Our incredible facilities help to enhance athletes’ performance through improved technique and assists with injury prevention and rehabilitation. The Human Performance Laboratory is equipped for assessing a range of physiological, biomechanical and psychological parameters.

**What will I study?**
Over the three years you’ll spend on this course, you’ll develop a critical understanding of the fundamental principles that underpin strength and conditioning practice.

You’ll learn a wide range of strength and conditioning training approaches including movement skills, weightlifting, resistance, plyometric, speed, agility, aerobic and anaerobic training methods.

We’ll show you how to analyse and evaluate performance needs, design and deliver training programmes with the goals of improving health and wellbeing, optimising performance and minimising the likelihood of injury.

**How will I be taught and assessed?**
By studying our BSc (Hons) Strength and Conditioning course, you’ll always learn through a combination of theoretical and practical methods.

Our expert academic staff will teach you through lectures, seminars, practical/lab sessions and tutorials, and importantly you’ll also participate in work placements and independent study.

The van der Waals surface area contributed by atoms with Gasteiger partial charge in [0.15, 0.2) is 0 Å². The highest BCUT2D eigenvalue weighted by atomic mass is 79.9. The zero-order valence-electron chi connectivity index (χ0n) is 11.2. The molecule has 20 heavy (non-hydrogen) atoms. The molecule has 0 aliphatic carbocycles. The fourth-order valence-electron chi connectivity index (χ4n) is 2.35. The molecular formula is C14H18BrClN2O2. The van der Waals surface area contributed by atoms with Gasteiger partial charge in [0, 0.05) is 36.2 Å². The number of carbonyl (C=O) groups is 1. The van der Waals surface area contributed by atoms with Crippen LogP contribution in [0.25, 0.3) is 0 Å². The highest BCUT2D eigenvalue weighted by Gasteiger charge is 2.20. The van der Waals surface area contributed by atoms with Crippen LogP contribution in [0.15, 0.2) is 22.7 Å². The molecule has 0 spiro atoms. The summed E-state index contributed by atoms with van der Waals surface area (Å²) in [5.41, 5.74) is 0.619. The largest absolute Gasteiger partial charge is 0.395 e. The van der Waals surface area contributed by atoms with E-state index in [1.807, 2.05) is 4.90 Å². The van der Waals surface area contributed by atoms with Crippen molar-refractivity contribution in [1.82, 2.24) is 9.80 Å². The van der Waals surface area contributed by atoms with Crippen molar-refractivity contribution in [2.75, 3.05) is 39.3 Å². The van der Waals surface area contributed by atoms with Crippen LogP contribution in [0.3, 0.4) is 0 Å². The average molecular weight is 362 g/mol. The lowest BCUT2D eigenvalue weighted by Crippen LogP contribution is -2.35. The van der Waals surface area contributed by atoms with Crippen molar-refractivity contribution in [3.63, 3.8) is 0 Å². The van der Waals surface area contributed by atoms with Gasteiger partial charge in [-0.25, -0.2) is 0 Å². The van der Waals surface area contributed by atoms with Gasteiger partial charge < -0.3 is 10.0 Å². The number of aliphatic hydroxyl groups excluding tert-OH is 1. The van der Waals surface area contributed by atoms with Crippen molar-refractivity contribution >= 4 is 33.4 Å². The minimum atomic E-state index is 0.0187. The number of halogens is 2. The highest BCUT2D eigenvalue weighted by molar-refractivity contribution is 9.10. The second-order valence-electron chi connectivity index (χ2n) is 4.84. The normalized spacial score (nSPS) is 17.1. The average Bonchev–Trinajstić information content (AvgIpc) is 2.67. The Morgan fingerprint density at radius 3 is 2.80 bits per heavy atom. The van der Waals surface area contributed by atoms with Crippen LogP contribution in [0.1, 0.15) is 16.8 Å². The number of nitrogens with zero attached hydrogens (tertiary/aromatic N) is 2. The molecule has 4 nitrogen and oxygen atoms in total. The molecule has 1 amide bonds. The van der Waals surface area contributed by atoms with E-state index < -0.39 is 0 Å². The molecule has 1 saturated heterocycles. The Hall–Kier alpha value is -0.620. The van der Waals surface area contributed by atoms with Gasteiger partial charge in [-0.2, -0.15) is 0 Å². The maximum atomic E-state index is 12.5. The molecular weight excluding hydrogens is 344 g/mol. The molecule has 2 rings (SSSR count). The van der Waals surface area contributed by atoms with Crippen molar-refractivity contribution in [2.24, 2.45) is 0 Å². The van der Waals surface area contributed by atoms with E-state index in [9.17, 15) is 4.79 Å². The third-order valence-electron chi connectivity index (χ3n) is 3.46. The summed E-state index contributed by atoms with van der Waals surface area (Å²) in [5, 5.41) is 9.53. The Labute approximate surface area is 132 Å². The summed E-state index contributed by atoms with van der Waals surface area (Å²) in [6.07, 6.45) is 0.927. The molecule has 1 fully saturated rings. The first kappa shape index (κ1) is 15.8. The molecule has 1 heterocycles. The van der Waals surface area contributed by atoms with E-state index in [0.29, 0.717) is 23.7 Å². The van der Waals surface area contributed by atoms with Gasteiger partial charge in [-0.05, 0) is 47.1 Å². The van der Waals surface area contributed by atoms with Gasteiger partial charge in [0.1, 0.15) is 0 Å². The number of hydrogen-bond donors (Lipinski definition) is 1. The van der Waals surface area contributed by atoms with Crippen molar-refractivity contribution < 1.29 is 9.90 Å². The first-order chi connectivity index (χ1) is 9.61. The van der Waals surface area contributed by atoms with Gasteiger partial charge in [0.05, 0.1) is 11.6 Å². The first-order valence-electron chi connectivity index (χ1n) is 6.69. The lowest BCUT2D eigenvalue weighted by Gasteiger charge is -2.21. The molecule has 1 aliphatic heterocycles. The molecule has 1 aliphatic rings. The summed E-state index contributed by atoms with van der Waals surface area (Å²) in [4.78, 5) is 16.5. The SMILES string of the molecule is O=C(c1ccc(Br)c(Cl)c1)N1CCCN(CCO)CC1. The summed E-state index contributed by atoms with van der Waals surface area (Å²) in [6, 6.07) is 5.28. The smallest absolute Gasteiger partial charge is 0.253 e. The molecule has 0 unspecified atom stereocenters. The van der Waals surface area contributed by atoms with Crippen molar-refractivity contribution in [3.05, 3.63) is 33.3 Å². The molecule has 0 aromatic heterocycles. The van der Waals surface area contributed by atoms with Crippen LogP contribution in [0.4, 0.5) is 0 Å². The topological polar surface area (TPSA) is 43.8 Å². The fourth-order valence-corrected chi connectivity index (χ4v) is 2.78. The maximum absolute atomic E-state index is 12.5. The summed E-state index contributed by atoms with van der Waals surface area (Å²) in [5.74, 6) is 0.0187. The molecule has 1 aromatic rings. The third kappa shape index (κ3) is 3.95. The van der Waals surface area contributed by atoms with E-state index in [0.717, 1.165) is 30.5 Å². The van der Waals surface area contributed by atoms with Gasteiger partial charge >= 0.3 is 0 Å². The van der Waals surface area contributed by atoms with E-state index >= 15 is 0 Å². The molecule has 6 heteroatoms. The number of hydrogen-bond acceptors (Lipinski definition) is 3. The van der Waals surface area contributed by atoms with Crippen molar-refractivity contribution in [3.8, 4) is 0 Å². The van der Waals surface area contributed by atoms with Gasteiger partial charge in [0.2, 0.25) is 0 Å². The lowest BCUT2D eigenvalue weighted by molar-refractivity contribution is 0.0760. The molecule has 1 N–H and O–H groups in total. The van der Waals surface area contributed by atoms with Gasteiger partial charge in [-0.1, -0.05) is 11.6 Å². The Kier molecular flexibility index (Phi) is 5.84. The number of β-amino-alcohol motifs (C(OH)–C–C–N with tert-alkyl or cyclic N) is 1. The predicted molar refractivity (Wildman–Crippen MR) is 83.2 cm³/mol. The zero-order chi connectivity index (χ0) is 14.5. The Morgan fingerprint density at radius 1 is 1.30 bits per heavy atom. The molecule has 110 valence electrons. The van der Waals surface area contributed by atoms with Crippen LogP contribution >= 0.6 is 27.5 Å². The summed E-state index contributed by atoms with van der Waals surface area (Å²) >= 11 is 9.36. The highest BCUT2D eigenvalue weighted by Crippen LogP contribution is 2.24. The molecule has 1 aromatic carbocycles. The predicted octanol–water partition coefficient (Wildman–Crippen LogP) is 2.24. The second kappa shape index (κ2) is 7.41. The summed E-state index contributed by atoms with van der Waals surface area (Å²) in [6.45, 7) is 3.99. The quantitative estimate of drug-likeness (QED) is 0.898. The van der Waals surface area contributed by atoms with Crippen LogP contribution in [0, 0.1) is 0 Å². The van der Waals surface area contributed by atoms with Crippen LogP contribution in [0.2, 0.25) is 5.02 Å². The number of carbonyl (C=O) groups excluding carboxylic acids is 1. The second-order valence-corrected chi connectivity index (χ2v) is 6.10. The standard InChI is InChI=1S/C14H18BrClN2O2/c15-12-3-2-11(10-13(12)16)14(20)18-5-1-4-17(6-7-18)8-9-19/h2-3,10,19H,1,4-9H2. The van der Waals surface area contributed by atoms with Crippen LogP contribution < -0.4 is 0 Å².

We also offer all our students the opportunity to visit or be visited by external industry partners so you can hear from the professionals currently working on the ‘front line’ of sports therapy.

Each module will have its own assessment criteria, but you’ll largely be working on presentations, vivas, reports and essays, case studies, work-related and practical assessments.

Tuition fees

Select where you currently live to see what you'll pay:

Channel Islands
£9,250
per year
England
£9,250
per year
EU
£14,250
per year
International
£14,250
per year
Northern Ireland
£9,250
per year
Republic of Ireland
£9,250
per year
Scotland
£9,250
per year
Wales
£9,250
per year

The Uni


Course location:

Buckinghamshire New University

Department:

School of Health Care and Social Work

Read full university profile

What students say


We've crunched the numbers to see if overall student satisfaction here is high, medium or low compared to students studying this subject(s) at other universities.

78%
med
Sports therapy

How do students rate their degree experience?

The stats below relate to the general subject area/s at this university, not this specific course. We show this where there isn’t enough data about the course, or where this is the most detailed info available to us.